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Fish Factor

Alaska is the model in how to manage a fishery
By Laine Welch


July 18, 2005

"I want to tell the people of Alaska that they can be proud of their fishermen, their fishery management council, and their scientists. In my view, Alaska is the model for the rest of the country in how to manage a fishery."

That was the predominant feeling shared by Representative Wayne Gilchrest (R- Maryland) shortly after hearings last week in Kodiak and Ketchikan held by the House Resources Subcommittee on Fisheries and Oceans. Information from the hearings will be used to shape the law that governs our nation's fisheries- the Magnuson-Stevens Act (MSA), which is being reauthorized by Congress this year. The law applies to fisheries from three to 200 miles from shore.

jpg panel testifying

Panel testifying at House Resources hearing in Kodiak: Starting at left: Frank Kelty, Resource Specialist for Dutch Harbor; Glenn Reed, director of Pacific Seafood Processors Assn.; Kevin Duffy, director of At Sea Processors Assn.; Eugene Asicksick, director of Norton Sound Economic Development Corporation; Arni Thomson, director of Alaska Crab Coalition; Thorn Smith, director of North Pacific Longline Assn.
Photo credit: Laine Welch

Much has changed in the world of fisheries in the nearly ten years since Congress revamped the MSA. Complex, emotionally charged issues like defining ecosystem based management and crafting "rationalized" fisheries now dominate the debate, and all participants want to make sure they are included.

A rogue fog bank that appeared out of nowhere during a long run of sunny skies kept Rep. Don Young (R-Alaska) away from the Kodiak hearing, leaving the proceedings entirely in Gilchrest's lap. He was clearly up to the task, and impressed the crowd of about 100 people with his knowledge of fisheries issues and his sensitivity towards small communities.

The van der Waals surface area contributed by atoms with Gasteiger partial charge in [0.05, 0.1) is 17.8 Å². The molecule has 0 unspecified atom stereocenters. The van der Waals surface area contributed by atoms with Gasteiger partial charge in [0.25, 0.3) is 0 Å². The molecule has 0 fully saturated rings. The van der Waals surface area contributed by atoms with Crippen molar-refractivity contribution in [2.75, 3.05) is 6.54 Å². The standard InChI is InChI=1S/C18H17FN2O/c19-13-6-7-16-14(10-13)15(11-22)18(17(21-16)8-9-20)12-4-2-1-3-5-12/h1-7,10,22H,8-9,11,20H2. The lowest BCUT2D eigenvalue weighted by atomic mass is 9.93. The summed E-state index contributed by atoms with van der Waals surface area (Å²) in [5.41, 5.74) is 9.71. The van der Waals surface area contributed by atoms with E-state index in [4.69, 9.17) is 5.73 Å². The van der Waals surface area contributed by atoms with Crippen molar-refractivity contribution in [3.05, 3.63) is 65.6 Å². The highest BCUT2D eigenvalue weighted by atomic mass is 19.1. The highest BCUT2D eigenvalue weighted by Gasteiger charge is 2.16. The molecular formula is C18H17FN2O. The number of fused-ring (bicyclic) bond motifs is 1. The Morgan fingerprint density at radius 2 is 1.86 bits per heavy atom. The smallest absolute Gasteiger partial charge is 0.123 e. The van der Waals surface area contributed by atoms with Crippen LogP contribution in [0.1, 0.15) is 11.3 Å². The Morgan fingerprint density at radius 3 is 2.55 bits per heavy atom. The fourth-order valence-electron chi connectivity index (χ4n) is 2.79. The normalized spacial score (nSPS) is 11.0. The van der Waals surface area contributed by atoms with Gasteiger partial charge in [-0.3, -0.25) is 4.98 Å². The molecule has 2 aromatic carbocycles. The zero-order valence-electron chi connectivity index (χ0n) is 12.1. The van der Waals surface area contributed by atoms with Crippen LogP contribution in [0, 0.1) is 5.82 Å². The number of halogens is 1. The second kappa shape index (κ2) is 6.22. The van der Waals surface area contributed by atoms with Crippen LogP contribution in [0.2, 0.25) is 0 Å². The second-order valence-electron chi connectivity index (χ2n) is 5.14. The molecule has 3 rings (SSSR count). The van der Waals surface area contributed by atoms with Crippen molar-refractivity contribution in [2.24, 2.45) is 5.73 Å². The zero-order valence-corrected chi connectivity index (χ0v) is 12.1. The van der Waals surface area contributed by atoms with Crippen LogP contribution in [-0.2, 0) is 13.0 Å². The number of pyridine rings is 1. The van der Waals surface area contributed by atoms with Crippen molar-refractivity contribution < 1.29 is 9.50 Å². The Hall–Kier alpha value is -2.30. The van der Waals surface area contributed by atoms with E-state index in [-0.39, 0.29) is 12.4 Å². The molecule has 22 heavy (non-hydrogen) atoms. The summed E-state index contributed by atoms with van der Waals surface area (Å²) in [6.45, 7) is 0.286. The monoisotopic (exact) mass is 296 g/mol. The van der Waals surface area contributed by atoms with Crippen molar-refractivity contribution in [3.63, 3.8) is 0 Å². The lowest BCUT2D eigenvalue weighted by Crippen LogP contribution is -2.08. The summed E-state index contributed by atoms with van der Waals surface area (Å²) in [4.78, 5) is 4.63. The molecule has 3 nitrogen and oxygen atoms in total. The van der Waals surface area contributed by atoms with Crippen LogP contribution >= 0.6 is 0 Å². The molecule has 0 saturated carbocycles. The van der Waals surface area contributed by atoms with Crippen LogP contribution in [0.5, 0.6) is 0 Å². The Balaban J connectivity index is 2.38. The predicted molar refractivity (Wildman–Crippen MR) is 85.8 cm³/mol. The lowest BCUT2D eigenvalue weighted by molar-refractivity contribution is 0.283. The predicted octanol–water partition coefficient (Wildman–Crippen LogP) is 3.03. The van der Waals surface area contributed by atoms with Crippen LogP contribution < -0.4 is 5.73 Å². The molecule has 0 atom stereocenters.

Carolyn Floyd, mayor of the City of Kodiak, set the stage by cautioning that the trend towards rationalization (limiting entry to fisheries through the use of quota shares) can change traditional landing patterns and restrain competition. "While it may benefit harvesters and consumers, it may have a severe impact on communities. It creates fishing privileges in terms of winners and losers," she said. Floyd also expressed deep concerns that upcoming generations of fishermen are not being considered, and that the new quota based system creates barriers to new processing entries. "We need to preserve opportunities for new entries into the fisheries and healthy competition among processors," Floyd said.

Duncan Fields of the Gulf of Alaska Coastal Communities Coalition urged that Congress include fishing quotas for small communities as part of the Magnuson-Stevens Act. "If current trends continue, some of these unique and irreplaceable places will no longer exist. Significant steps must be taken immediately. We implore you to help save Alaska's small communities and not relegate them to the dust bin of history," Fields said.

Rep. Gilchrest reassured the audience that he also comes from a small, coastal community in Maryland that regards growth and change as something that disrupts an economy they've had for 300 years. "Can a rationalized program be flexible enough to include everyone and not 'gentrify' the fisheries?" he asked.

"I think it can with periodic reviews of good socio- economic data," said Stephanie Madsen, who chairs the North Pacific Fishery Management Council (NPFMC).

Sue Salveson of the National Marine Fisheries Service Sustainable Fisheries Division agreed, adding that rationalization "provides benefits in terms of conservation and management," and that "any national guidelines should provide flexibility to allow for specific needs."

"Alaska is on the right track. Restructuring (through rationalization) is necessary to maintain the state's competitive position in global seafood markets," said Arni Thomson, director of the Alaska Crab Coalition. He also pointed out that Bering Sea coastal communities are major beneficiaries by receiving 10 percent of the catch quotas in all fisheries, combined with extensive investment in crab and other vessels.